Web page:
Envision Style: Men’s frames and sunglasses

Today’s blog is one for the boys! There are plenty of style tips and tricks for the ladies when it comes to wearing frames and sunglasses including make-up tips, hairstyles and face shape however it can be hard for the men out there to confidently decide what suits them.

Listed below is a range of tips for choosing glasses. For more information or to read the full article go to www.realmenrealstyle.com/men-glasses-how-to-wear

Shape

Here’s the basic rule for the shape of your glasses:  figure out what your face is lacking, and get frames that provide it.  If you have a very angular face with lots of lines and planes you want rounded glasses to add some curves in there.

If you have a soft face with curving features you’ll do better in straight or angled glasses.  That’s the basic paradigm.  Within it, there are some basic dos and don’ts for the various shapes we see faces in:

Glasses for Round Faces

To really be considered “round” a face needs to be about the same width and height, with a curving chin and cheeks.  Something angular and slimming is your best look for a round face.  Flat, rectangular lenses will make your face appear longer and thinner, particularly if they sit high on your face.

A little bit of a “butterfly” taper — where the edges of the lenses closest to your nose are shorter than the outer edges — can work, but the corners should be squared off rather than rounded.  Thick frames look a little clunky on a round face, so keep the actual material thin.

Round face

Glasses for Square Faces

A square face is similar to a round face in that it’s about equal in width and height.  The features are more angled, with a broad chin and strong jaw squaring the shape off.

Men who want to soften their impression up a little can wear rounded lenses.  If you like the strong profile and don’t want glasses to make you look imposing, squared-off shapes can still work, but be sure the lenses are large and about even in height and width.

square face

Glasses for an Oval/Long Face

Oval faces are the universal blood type of eyewear.  They work well with most styles as long as you avoid the extremes.  An oval face is taller than it is wide, with a rounded chin and high cheekbones, and it can wear either squared-off frames or curving ones.

The lenses can be narrow or wide, though too square or circular a lens (where the height and width are close to the same) may look a little clunky for your narrow face.  A thicker frame can add definition to your face — just be careful not to get anything so heavy that it overpowers your actual features.

 long face

Glasses for Heart/ Triangular Shaped Faces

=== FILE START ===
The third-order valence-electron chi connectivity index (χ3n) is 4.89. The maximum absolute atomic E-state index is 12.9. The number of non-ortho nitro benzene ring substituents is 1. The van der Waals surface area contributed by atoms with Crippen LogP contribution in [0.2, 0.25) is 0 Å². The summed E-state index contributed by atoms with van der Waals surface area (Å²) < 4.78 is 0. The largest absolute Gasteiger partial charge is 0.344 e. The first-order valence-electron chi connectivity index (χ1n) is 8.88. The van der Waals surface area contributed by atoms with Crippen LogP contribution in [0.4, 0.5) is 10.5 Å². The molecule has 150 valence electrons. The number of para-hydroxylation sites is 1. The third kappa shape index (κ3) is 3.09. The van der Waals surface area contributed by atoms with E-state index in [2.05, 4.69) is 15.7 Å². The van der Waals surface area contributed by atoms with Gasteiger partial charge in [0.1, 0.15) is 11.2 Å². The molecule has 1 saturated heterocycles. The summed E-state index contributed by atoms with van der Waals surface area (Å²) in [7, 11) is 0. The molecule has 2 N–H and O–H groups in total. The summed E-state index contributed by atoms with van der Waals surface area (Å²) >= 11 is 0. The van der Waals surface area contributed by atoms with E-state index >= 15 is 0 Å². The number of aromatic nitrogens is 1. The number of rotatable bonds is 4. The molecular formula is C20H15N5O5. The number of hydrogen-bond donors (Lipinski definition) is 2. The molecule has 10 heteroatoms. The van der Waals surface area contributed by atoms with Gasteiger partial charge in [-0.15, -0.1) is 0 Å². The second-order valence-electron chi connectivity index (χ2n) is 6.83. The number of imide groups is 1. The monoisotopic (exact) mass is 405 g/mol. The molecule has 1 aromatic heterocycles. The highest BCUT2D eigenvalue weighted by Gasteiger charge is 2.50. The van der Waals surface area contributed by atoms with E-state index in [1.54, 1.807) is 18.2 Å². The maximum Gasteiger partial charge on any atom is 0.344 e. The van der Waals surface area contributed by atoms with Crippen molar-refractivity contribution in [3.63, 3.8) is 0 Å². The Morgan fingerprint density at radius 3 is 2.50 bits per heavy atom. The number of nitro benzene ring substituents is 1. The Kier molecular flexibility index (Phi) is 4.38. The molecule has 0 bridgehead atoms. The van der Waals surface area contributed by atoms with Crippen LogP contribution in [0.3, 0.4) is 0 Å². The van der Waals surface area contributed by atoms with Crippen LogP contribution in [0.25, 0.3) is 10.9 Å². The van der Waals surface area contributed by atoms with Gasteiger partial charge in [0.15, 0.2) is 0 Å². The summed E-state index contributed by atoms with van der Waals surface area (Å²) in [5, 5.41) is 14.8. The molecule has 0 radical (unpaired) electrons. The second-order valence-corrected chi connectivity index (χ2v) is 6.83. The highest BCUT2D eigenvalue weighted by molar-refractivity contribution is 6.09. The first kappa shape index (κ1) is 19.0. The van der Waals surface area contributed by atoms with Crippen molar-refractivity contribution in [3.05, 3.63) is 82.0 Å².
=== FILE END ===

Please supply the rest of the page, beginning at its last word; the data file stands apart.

Narrow cheekbones and a small chin look very pretty in photos, but they’re sort of a pain to fit glasses for.  You can take a lot of the emphasis off a pointed chin by wearing lenses that are wider at the top than the bottom.  A butterfly taper to the sides can help as well by bringing the attention in toward the center of your face.

Stay away from anything too blocky or squared-off — it won’t work with the curves in your face’s shape.  Ultra-narrow frames may look a little wimpy on a heart-shaped face, so don’t be shy about a thicker wire or plastic.

 triangular faceChoosing the Color of Your Glasses

Unless you have the money for multiple frames, you’re going to be stuck with the color of your glasses for a long time.  Choose it carefully!  Suit-and-tie men are limited by their formal dress code to the most traditional and neutral options:  base metallic colors (gold and silver tones) or fine black are acceptable, but anything thick, plastic-looking, or brightly-colored is going to clash with business dress.

Frame Materials

There are dozens of different chemicals and alloys used to make eyeglass frames.  Plastics and nylon-based composites are usually used for brightly-colored glasses, though painted metals are also available.  Higher-end sports glasses can be equally colorful, but are made from more flexible nylon materials.

Titanium and titanium alloys are popular metals for their light weight and flexibility.  Be cautious of cheaper blended metals if you have sensitive skin — most alloys used for eyeglass frames include nickel, which some people have a contact allergy.  Aluminum frames are cheap, but not very durable.

At Envision Optical we take great pride in embracing diversity in fashion, colour and shapes. We can proudly say that across our 4 stores we stock frames sourced from all over the world including Paris, Italy, London and New York, as well as many locally grown fashion icons. Visit one of our 4 stores and let us help you make the right decision.

 

 











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